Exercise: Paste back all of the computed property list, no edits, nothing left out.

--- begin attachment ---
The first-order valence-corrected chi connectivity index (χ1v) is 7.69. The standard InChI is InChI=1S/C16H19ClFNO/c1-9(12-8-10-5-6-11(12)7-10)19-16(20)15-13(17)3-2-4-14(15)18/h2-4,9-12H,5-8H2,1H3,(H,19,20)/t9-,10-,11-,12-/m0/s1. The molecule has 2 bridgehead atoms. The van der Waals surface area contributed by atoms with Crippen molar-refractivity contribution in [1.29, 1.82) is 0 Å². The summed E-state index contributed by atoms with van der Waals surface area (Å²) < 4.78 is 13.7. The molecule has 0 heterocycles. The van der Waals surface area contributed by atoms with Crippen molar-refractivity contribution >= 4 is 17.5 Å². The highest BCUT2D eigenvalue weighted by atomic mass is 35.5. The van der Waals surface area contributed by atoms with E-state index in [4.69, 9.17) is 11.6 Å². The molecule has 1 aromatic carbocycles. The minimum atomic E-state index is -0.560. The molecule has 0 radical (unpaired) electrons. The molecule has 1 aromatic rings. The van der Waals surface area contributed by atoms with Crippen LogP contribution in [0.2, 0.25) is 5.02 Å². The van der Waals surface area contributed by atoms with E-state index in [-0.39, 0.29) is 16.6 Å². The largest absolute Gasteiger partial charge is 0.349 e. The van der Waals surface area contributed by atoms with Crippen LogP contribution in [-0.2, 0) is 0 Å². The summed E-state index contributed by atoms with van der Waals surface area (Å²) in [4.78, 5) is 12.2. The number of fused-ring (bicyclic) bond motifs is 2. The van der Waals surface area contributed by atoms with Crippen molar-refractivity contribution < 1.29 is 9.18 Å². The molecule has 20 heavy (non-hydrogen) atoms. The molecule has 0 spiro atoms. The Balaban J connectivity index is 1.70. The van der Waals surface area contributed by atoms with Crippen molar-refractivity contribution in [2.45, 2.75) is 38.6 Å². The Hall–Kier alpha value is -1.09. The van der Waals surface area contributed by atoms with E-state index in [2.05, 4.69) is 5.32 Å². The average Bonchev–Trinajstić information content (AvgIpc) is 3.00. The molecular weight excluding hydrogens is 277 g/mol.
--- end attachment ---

The first-order valence-corrected chi connectivity index (χ1v) is 7.69. The standard InChI is InChI=1S/C16H19ClFNO/c1-9(12-8-10-5-6-11(12)7-10)19-16(20)15-13(17)3-2-4-14(15)18/h2-4,9-12H,5-8H2,1H3,(H,19,20)/t9-,10-,11-,12-/m0/s1. The molecule has 2 bridgehead atoms. The van der Waals surface area contributed by atoms with Crippen molar-refractivity contribution in [1.29, 1.82) is 0 Å². The summed E-state index contributed by atoms with van der Waals surface area (Å²) < 4.78 is 13.7. The molecule has 0 heterocycles. The van der Waals surface area contributed by atoms with Crippen molar-refractivity contribution >= 4 is 17.5 Å². The highest BCUT2D eigenvalue weighted by atomic mass is 35.5. The van der Waals surface area contributed by atoms with E-state index in [4.69, 9.17) is 11.6 Å². The molecule has 1 aromatic carbocycles. The minimum atomic E-state index is -0.560. The molecule has 0 radical (unpaired) electrons. The molecule has 1 aromatic rings. The van der Waals surface area contributed by atoms with Crippen LogP contribution in [0.2, 0.25) is 5.02 Å². The van der Waals surface area contributed by atoms with E-state index in [-0.39, 0.29) is 16.6 Å². The largest absolute Gasteiger partial charge is 0.349 e. The van der Waals surface area contributed by atoms with Crippen LogP contribution in [-0.2, 0) is 0 Å². The summed E-state index contributed by atoms with van der Waals surface area (Å²) in [4.78, 5) is 12.2. The number of fused-ring (bicyclic) bond motifs is 2. The van der Waals surface area contributed by atoms with Crippen molar-refractivity contribution < 1.29 is 9.18 Å². The molecule has 20 heavy (non-hydrogen) atoms. The molecule has 0 spiro atoms. The Balaban J connectivity index is 1.70. The van der Waals surface area contributed by atoms with Crippen molar-refractivity contribution in [2.45, 2.75) is 38.6 Å². The Hall–Kier alpha value is -1.09. The van der Waals surface area contributed by atoms with E-state index in [2.05, 4.69) is 5.32 Å². The average Bonchev–Trinajstić information content (AvgIpc) is 3.00. The molecular weight excluding hydrogens is 277 g/mol.